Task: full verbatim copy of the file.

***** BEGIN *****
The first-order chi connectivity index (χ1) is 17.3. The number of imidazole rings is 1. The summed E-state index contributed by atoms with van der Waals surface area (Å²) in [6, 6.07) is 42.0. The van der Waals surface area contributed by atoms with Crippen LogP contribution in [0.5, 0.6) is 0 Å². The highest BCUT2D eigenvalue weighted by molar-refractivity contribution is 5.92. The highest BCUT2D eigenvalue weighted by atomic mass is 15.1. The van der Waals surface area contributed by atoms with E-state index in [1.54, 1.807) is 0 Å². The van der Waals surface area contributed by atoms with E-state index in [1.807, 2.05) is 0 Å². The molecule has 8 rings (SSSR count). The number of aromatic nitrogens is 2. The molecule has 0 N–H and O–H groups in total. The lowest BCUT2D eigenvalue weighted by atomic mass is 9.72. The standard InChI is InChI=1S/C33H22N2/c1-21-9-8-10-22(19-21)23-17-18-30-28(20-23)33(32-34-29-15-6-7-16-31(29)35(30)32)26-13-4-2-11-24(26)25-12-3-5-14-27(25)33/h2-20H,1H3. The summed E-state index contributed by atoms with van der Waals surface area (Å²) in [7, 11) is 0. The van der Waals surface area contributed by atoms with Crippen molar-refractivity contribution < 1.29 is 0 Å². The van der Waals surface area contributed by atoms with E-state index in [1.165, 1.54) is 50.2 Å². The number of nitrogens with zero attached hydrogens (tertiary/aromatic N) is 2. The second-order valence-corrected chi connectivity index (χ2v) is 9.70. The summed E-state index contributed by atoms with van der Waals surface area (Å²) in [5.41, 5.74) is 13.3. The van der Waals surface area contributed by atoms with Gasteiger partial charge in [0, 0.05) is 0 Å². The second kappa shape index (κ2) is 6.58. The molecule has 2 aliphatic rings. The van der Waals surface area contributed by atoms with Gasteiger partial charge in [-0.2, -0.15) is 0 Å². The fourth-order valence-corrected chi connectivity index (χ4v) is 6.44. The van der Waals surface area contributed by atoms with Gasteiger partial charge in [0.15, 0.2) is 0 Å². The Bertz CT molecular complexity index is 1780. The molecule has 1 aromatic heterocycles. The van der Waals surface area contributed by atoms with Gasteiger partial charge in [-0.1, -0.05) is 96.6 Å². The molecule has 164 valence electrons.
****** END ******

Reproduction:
The first-order chi connectivity index (χ1) is 17.3. The number of imidazole rings is 1. The summed E-state index contributed by atoms with van der Waals surface area (Å²) in [6, 6.07) is 42.0. The van der Waals surface area contributed by atoms with Crippen LogP contribution in [0.5, 0.6) is 0 Å². The highest BCUT2D eigenvalue weighted by molar-refractivity contribution is 5.92. The highest BCUT2D eigenvalue weighted by atomic mass is 15.1. The van der Waals surface area contributed by atoms with E-state index in [1.54, 1.807) is 0 Å². The van der Waals surface area contributed by atoms with E-state index in [1.807, 2.05) is 0 Å². The molecule has 8 rings (SSSR count). The number of aromatic nitrogens is 2. The molecule has 0 N–H and O–H groups in total. The lowest BCUT2D eigenvalue weighted by atomic mass is 9.72. The standard InChI is InChI=1S/C33H22N2/c1-21-9-8-10-22(19-21)23-17-18-30-28(20-23)33(32-34-29-15-6-7-16-31(29)35(30)32)26-13-4-2-11-24(26)25-12-3-5-14-27(25)33/h2-20H,1H3. The summed E-state index contributed by atoms with van der Waals surface area (Å²) in [7, 11) is 0. The van der Waals surface area contributed by atoms with Crippen molar-refractivity contribution < 1.29 is 0 Å². The van der Waals surface area contributed by atoms with E-state index in [1.165, 1.54) is 50.2 Å². The number of nitrogens with zero attached hydrogens (tertiary/aromatic N) is 2. The second-order valence-corrected chi connectivity index (χ2v) is 9.70. The summed E-state index contributed by atoms with van der Waals surface area (Å²) in [5.41, 5.74) is 13.3. The van der Waals surface area contributed by atoms with Gasteiger partial charge in [0, 0.05) is 0 Å². The second kappa shape index (κ2) is 6.58. The molecule has 2 aliphatic rings. The van der Waals surface area contributed by atoms with Gasteiger partial charge in [-0.2, -0.15) is 0 Å². The fourth-order valence-corrected chi connectivity index (χ4v) is 6.44. The van der Waals surface area contributed by atoms with Gasteiger partial charge in [0.15, 0.2) is 0 Å². The Bertz CT molecular complexity index is 1780. The molecule has 1 aromatic heterocycles. The van der Waals surface area contributed by atoms with Gasteiger partial charge in [-0.1, -0.05) is 96.6 Å². The molecule has 164 valence electrons.